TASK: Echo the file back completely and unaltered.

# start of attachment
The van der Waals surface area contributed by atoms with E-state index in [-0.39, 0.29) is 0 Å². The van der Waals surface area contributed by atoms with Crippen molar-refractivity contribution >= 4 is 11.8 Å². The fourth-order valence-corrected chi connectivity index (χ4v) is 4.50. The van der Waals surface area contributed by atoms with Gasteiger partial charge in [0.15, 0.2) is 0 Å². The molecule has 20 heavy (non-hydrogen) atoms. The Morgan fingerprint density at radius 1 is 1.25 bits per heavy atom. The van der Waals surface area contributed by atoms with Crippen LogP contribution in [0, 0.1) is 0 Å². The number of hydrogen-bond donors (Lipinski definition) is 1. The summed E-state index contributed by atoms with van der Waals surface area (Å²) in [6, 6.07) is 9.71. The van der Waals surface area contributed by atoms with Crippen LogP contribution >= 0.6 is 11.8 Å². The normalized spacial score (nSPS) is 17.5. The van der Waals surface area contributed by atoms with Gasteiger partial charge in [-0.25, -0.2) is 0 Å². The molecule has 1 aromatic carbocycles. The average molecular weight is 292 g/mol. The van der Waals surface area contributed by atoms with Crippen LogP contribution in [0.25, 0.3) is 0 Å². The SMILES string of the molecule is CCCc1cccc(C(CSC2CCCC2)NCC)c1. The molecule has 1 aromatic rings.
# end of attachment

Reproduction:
The van der Waals surface area contributed by atoms with E-state index in [-0.39, 0.29) is 0 Å². The van der Waals surface area contributed by atoms with Crippen molar-refractivity contribution >= 4 is 11.8 Å². The fourth-order valence-corrected chi connectivity index (χ4v) is 4.50. The van der Waals surface area contributed by atoms with Gasteiger partial charge in [0.15, 0.2) is 0 Å². The molecule has 20 heavy (non-hydrogen) atoms. The Morgan fingerprint density at radius 1 is 1.25 bits per heavy atom. The van der Waals surface area contributed by atoms with Crippen LogP contribution in [0, 0.1) is 0 Å². The number of hydrogen-bond donors (Lipinski definition) is 1. The summed E-state index contributed by atoms with van der Waals surface area (Å²) in [6, 6.07) is 9.71. The van der Waals surface area contributed by atoms with Crippen LogP contribution >= 0.6 is 11.8 Å². The normalized spacial score (nSPS) is 17.5. The van der Waals surface area contributed by atoms with Gasteiger partial charge in [-0.25, -0.2) is 0 Å². The molecule has 1 aromatic carbocycles. The average molecular weight is 292 g/mol. The van der Waals surface area contributed by atoms with Crippen LogP contribution in [0.25, 0.3) is 0 Å². The SMILES string of the molecule is CCCc1cccc(C(CSC2CCCC2)NCC)c1. The molecule has 1 aromatic rings.